On appeal from the Superior Court of New Jersey, Law Division, Passaic County.
Approved for Publication June 5, 1997.
Before Judges Dreier, Newman and Villanueva. The opinion of the court was delivered by Dreier, P.j.a.d.
The opinion of the court was delivered by: Dreier
The opinion of the court was delivered by
Plaintiffs, Patrice M. Grzanka and Kurt P. Pfeifer, appeal from summary judgments dismissing their complaints against the City of Paterson and American Winko-Matic Sign & Signal, Inc., the manufacturer of a vandalized and thus nonfunctioning traffic light maintained by the City.
The basic facts in the instant appeal are uncontested. On May 2, 1992, at approximately 7:15 p.m., plaintiff Kurt P. Pfeifer was driving his motorcycle east on Broadway in Paterson. Plaintiff Patrice M. Grzanka was his passenger. At the intersection of Broadway and Straight Street, the motorcycle collided with a car traveling south on Straight Street. The car was owned by defendant Crystal L. Heredia and was driven by defendant Gladys M. Urena. The traffic signal at the intersection of Broadway andStraight Street was not working at the time of the incident. The City alleges, and all parties apparently agree, that the malfunction was caused because the "door to the meter cabinet had been forced open and all circuit breakers were turned off by vandals." Apparently, the traffic control box was secured by a locked handle as well as a padlock. The City was informed of the malfunction at 8:10 p.m. on May 2, 1992, and repaired the problem by 8:30 p.m. that same evening.
Urena, the driver of the car, set forth her version of the events in an answer to an interrogatory:
I was proceeding south on Straight Street approaching the intersection of Broadway. As I entered [the] intersection I observed a motorcycle approaching on [my] right at an excessive rate of speed; I assumed that the other vehicle had a red light as I did not observe a red light for [my] vehicle and also assumed that the motorcycle would slow down as I had entered the intersection first; when [the] motorcycle did not appear to slow down I attempted to brake [my] vehicle and was struck on the passenger side ... by the motorcycle.
Pfeifer also set forth his version of the events in response to an interrogatory:
was travelling at approximately 25 mph and entered the intersection .... When [my] motorcycle was more than 3/4 of the way through the intersection, the motorcycle and the [passengers] were struck by a vehicle operated by the co-defendant, Urena and owned by the co-defendant, Heredia. At the time of the accident, the light controlling traffic at the intersection was inoperable. I never saw the other vehicle prior to the accident occurring.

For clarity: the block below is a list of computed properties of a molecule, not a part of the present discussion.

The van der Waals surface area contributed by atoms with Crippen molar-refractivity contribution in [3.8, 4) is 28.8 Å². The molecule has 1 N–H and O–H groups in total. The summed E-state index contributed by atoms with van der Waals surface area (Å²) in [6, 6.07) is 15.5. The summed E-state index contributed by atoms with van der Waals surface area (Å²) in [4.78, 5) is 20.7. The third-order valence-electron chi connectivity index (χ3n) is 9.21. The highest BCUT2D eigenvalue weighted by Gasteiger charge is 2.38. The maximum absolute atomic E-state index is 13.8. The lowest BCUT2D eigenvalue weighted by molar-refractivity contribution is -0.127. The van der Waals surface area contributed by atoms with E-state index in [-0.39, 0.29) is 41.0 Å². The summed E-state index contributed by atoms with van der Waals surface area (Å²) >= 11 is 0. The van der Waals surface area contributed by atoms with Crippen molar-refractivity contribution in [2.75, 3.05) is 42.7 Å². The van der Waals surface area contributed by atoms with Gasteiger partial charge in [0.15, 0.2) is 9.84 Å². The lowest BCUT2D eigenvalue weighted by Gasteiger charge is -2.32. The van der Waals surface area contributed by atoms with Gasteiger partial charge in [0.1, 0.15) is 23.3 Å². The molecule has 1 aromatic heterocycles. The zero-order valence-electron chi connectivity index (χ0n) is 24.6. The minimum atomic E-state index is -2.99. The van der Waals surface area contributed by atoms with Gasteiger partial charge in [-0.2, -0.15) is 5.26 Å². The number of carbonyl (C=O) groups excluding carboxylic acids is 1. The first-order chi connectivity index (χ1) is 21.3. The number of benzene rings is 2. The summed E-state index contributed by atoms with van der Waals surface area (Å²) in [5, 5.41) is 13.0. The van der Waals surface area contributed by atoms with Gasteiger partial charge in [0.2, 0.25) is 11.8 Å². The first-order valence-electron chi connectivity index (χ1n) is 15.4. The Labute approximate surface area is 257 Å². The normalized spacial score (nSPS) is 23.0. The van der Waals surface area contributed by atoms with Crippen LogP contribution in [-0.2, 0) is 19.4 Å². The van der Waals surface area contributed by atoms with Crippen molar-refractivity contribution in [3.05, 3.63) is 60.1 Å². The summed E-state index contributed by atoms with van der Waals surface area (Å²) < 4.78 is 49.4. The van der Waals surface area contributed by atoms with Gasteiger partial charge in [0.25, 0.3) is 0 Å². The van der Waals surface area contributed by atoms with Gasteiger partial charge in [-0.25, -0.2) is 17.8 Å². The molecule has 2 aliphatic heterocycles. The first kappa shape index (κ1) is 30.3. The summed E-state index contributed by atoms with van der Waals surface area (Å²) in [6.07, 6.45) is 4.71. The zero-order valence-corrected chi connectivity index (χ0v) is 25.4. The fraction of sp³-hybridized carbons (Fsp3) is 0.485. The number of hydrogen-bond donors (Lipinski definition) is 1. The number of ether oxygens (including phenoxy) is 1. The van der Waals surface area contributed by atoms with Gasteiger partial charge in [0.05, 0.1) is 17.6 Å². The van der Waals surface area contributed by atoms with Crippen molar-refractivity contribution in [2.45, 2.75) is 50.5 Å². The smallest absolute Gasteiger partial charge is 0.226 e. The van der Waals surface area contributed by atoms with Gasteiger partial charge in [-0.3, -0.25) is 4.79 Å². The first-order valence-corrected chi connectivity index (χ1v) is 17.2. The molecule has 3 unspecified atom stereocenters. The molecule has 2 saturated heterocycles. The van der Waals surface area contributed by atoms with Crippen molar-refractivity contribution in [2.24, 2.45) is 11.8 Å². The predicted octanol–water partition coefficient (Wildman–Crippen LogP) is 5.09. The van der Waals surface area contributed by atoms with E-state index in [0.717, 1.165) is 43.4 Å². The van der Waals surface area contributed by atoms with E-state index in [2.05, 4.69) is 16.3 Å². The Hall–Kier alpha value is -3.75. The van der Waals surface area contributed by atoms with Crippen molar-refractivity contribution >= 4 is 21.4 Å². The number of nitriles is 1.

He added in a handwritten statement, "The street light did not catch my attention. I learned that it was not in working condition [only] after the accident." Pfeifer claimed to have no knowledge as to how long the traffic signal had been malfunctioning.
Grzanka submitted an expert report, dated November 28, 1995. The expert reached the following Conclusions "with a reasonable degree of scientific certainty:"
1. Winko-Matic should have been aware of the vandalism susceptibility of the traffic control signal device and the potential dangers of not properly making their traffic control signal devices tamper-resistent.
2. The subject traffic control signal device was defective in that it did not contain vandalism deterrent devices.
3. The incident could probably have been avoided by the implementation of simple, inexpensive, and easy-to-install vandalism deterrent safety protection.
Plaintiffs argue that the court should not have granted summary judgment to the City because there were genuine issues of fact still in dispute. Brill v. Guardian Life Ins. Co. 142 N.J. 520, 540, 666 A.2d 146 (1995); R. 4:46-5. The Judge was to determine whether
the competent evidential materials presented, when viewed in the light most favorable to the non-moving party, are sufficient to permit a rational factfinder to resolve the alleged disputed issue in favor of the non-moving party.... If there exists a single, unavoidable resolution of the alleged disputed issue of fact, that issue should be considered insufficient to constitute a "genuine" issue of material fact for purposes of Rule 4:46-2."
Plaintiffs contend that the City is not immune under the Tort Claims Act, N.J.S.A. 59:4-1 to -9, *fn1 but rather is liable under the municipal property liability section of that Act, N.J.S.A. 59:4-2. The City claims it is not liable because it had no notice of the signal's malfunction.
N.J.S.A. 59:4-2 provides:
A public entity is liable for injury caused by a condition of its property if the plaintiff establishes that the property was in dangerous condition at the time of the injury, that the injury was proximately caused by the dangerous condition, that the dangerous condition created a reasonably foreseeable risk of the kind of injury which was incurred, and that ...
b. a public entity had actual or constructive notice of the dangerous condition ... a sufficient time prior to the injury to have taken measures to protect against the dangerous condition.
Nothing in this section shall be construed to impose liability upon a public entity for a dangerous condition of its public property if the action the entity took to protect against the condition or the ...